Reflections on College Admissions Cheating

The cheating scandal on admissions is truly unfair to other student applicants.  But it is far from the only unfairness in the entire scope of inequality and university qualifications and admissions in our country.  Fortunately, in progressive states like California, some of those economic factors can be bypassed, and admissions to our public universities are not biased by your parents’ donor status, legacies, or importance.

There is such economic inequality in our society, that I actually find it hard to blame people in the system from succumbing to bribes that are equal to or many factors in excess of their salaries.  People in the system are hired and promoted for their competence.  Being saintly enough to resist all temptations is not a requirement for most jobs.  I put all the blame on those doing the bribing.  The students themselves are in some cases kept from knowing what is being done by their parents.  Those that do know may think that this is just the way the world works.

I wrote an article on how racial discrimination was not irrelevant in the whole preparation of students, and their admission to the university.  This was in reply to Trump and other conservatives who would have us believe that we were beyond discrimination.  In short, these factors apply economically, and are legacy admissions, prep schools, test preparation classes and fees, tutoring, lack of advanced placement classes, lack of guidance councilors, the need to work, the need for money to have pay-to-play extracurricular activities, lack of funds for music lessons, expensive sports or educational camps, lack of travel experiences, books, anxiety free neighborhoods, scientific or artistic toys, swimming pools, and etc.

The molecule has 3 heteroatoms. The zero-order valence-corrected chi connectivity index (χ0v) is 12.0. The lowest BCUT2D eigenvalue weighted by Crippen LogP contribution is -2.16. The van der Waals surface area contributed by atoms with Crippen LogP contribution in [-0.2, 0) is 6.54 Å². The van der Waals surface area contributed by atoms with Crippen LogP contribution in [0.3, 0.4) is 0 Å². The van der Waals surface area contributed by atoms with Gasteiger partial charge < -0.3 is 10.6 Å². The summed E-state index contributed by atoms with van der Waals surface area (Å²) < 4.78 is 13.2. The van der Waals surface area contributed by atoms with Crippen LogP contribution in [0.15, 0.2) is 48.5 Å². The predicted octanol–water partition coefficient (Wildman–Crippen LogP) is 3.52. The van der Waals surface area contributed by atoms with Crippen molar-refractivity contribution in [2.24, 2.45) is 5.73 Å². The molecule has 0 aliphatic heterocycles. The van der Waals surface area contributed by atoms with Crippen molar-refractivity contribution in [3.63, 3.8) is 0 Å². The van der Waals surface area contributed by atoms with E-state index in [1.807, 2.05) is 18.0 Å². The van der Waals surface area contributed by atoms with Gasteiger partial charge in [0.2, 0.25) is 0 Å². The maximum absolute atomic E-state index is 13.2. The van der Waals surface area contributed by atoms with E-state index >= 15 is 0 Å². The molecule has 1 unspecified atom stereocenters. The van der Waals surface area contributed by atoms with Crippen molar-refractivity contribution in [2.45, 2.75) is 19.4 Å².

If a student with all of these advantages cannot make it into some top university, they are really not interested in academic studies, and won’t do well in the university anyway, nor will they be happy there.  Nor do they need the training to increase their employability, as poor students do.  There may be a lot more of their parents desire for prestige in their child’s college, than the real need or desire of the student.

Anyway, those are my first thoughts, without knowing real details for the 35 students so far being examined.  Nor knowing how many other students were involved.  

It certainly wouldn’t be fair for me to point out that we have now gone through two years where the leader of our government, and through that our society, has told 9,000 lies while President.  He has also covered up all truth about his past, including his college qualifying grades and SAT scores, as well as his college grades.  Other than telling us that “others” think he may have been at the top of his class, despite not being on a dean’s list, or in an honors society, his colleagues describe him as an average student.  It wouldn’t be fair for me to point out that this might have misled students and their parents to thinking that cons were now the key to getting ahead in our society.  

Nor would it be fair of me to mention the well known fact that Trump’s son-in-law and one of his key advisors, White House Innovations Director Jared Kushner, just happened to get into Harvard when his father contributed $2.5 million to the same university.  In Harvard’s defense, it should be pointed out that Jared did not replace another student, but raised funds to support all of the other students.  The cheaters should have just tried donating directly to the University of their choice by, say, creating a scholarship, which could have supported another Barack Obama.

While Yale has about 6,000 undergraduates, and Harvard 7,000, UC Irvine has 29,000 undergraduate students.  UC Berkeley has 30,500 undergraduates, UCLA 31,000, and UCSD 28,000.  Many of our Professors were educated at elite universities and at UC campuses.  The education for students is largely the same, but depends on the individual students’ efforts to take advantage of it.  There are so many advanced jobs around the country, that going to Harvard or Yale is not necessary to fulfill your dreams.


About Dennis SILVERMAN

I am a retired Professor of Physics and Astronomy at U C Irvine. For a decade I have been active in learning about energy and the environment, and in lecturing and attending classes at the Osher Lifelong Learning Institute (OLLI) at UC Irvine.
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